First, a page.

Wanna build a laser that actually burns through stuff? A rail gun? Today’s your day. For Sci-Friday #48, I present:
So, new writer pro-tip for you and for me. If you’re interested in capturing new ideas when they arrive, here’s a suggestion: have an idea file. Write it down on paper, as a Word doc, in an email – doesn’t matter. Just be in the habit of writing those ideas down when they arrive. Here’s why:
I see tweets like this all the time from other authors:
— Morgan Wright (@byMorganWright) January 18, 2019
I can’t imagine whose purpose it serves to admit that you might not be a non-stop idea factory, but that’s another topic. Like a lot of other creative people, I want to do this for a living and so I have to be in the habit of capturing ideas when they happen. A lot of them happen in – surprise, surprise – my dreams. Yeah, I have some pretty intense dreams. Are they story-worthy? Well, that’s a longer question.
Fact is, I don’t dream in a coherent narrative. I had a pretty big one this morning before I woke up, something freakish and terrifying based on every alien movie I’ve ever seen. Usually, I decide that they aren’t worth keeping because I can’t make them into a story but today I decided to do something different.
As soon as I got up, I wrote down everything I could remember about the dream. What I saw, what I heard, how it felt. Then I saved it in my ‘Idea.File’ folder. Maybe the dream can be something that prompts a short story. Maybe it will be something to help me describe a later scene. Either way, now I’ve got a productive way to mine those subconscious sensations that would otherwise be lost to the fog of memory.
Sound familiar? It should – it’s similar to what Salvador Dali used to do. According to this Fast Company article, Dali would hold a key in his hand as he fell into a deep sleep. Once he was asleep, his hand would relax and drop the key onto a plate. The resulting ‘clang’ would wake Dali up again, ready to get back to work with fresh ideas brought up by his subconscious.
‘Does it matter if I write this stuff down?’ I have no idea, this is simply an exercise, learning to write down ideas and thoughts that may turn into something later. Jerry Seinfeld keeps a notepad next to his bed in case he thinks of something funny during the night, so who am I to argue with that?
To wrap up, this sounds like an idea that might work for me and also for you. Passing it along so that we can all make our stories that much better. Write on!
This is brilliant … I guarantee it. The 8-bit Big Band, featuring Benny Benack III, croons through the Portal song. The classiest, nerdiest thing you’ll see all day.
Have a great weekend!
Whoa, I did not expect that. Advanced reviews are trickling in and the critics sound as though Rise of Skywalker is more like the Ruse of Skywalker. According to at least one review, TRoS is ‘completely manic,’ and according to another this last installment of the franchise is “a sterling, shiny example of what Martin Scorsese would call ‘not cinema.'” When critics, who typically fall over themselves to faun over Star Wars, are lining up to stick knives into the movie, it’s a sign that we should plan for some type of Internet-wide emotional crisis. Star Wars outrage can spawn crazy, worldwide meltdowns.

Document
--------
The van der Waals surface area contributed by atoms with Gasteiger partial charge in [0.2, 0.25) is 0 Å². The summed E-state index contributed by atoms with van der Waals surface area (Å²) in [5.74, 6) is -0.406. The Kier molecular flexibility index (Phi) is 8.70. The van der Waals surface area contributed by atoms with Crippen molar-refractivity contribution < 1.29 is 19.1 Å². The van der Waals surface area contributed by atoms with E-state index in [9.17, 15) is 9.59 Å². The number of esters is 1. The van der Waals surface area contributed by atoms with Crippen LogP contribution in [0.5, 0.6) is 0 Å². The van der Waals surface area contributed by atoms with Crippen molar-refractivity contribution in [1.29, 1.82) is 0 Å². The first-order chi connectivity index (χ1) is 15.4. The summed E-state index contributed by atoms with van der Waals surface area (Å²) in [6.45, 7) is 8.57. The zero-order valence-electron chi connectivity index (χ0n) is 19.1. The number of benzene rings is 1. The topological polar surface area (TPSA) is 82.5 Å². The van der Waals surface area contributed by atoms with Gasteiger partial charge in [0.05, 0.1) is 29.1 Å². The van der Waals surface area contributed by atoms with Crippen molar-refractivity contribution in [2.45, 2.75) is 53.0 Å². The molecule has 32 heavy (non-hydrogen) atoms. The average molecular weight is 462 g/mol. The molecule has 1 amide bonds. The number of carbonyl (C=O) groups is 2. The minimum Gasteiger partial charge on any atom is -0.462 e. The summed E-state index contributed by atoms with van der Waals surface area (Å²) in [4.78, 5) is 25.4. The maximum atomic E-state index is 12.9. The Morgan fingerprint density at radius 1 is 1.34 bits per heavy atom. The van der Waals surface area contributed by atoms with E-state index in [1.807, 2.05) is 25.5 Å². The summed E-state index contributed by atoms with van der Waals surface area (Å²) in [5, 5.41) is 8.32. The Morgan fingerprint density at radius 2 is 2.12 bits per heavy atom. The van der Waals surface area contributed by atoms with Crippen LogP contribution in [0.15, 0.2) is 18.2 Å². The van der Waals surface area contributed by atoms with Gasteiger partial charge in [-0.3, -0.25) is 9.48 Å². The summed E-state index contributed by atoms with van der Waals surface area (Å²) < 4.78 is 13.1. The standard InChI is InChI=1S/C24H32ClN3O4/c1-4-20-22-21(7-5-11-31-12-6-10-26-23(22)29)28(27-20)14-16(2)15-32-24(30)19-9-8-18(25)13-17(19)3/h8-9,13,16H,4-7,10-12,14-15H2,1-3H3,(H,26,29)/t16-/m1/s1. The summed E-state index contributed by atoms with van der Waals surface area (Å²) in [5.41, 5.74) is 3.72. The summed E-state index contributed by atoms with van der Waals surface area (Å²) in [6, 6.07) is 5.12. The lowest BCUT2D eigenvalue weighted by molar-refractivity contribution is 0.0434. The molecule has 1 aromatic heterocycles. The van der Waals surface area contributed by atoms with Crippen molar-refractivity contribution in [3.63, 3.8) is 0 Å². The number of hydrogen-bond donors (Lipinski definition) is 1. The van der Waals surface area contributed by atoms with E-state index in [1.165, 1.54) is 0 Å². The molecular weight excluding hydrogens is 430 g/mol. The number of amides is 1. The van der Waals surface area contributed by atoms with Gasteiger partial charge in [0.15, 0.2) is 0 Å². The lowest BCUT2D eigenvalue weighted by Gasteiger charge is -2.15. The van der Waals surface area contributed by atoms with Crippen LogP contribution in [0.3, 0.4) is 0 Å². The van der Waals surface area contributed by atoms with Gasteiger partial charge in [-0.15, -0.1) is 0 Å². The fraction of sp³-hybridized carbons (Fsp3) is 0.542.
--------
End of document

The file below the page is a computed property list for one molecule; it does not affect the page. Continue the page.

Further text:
How do we deal with the anger, the anxiety, and the disappointment?
First, let’s take a step back. TRoS is supposed to be, on some level, a response to the fan backlash in ‘The Last Jedi.’ The given understanding is that ‘The Last Jedi’ was a polarizing film that challenged what you believed about Star Wars. To that I say yeah, that’s what art is supposed to do. Rian Johnson got in our face and said “What do you really think this is about?” ‘The Last Jedi’ was about the story we needed to hear, not the story we wanted to hear. It made us feel something, it made us think, and it made us appreciate Star Wars on a new level. To that, I said, ‘bravo.’ That is what art is supposed to do.
Maybe the world wasn’t ready for that. That’s cool. Maybe we can look at this as a teachable moment for science fiction. You might take the opportunity to examine your artistic aspirations for this, and future scifi stories. To put it another way, when you go to a gallery, do you want to see Kandinksy and Monet, or do you want Thomas Kinkade? You can’t have both, you can’t have a ‘Kandinksy with the appeal of a Kinkade.’ That’s not how art works.
But to get us past this moment, the emotional surge of either love, bitterness, or outrage, mental health professionals will tell you that it’s valuable to have an emotional crisis plan. ECPs are designed to guide you through low moments and struggles. They help us respond effectively to stress, disappointment, and anxiety. How can we use this strategy to get us through the opening weekend of The Rise of Skywalker?
I have a few suggestions, and maybe you have others you’d like to share. First, let’s learn to manage ourselves or our tightly-wound friends:
If you can’t listen to me, listen to a superhero. Movies are products, and products have to sell to succeed.
The line between art and commerce has always been hotly contested. However, the truth is it’s more blurred than ever before. As you go into the theater, listen to this guy and keep your expectations realistic.
Some interesting artwork for your Friday – have a great weekend!
So yes, Mesh takes its name from ‘mesh networking.’ Non-nerdy types might immediately wonder after finishing the book, ‘is this real? Can a mesh work?’ The answer to both questions is yes – mesh networking is totally real and can totally work. Let’s talk about the why’s and how’s in a handy little format for future reference.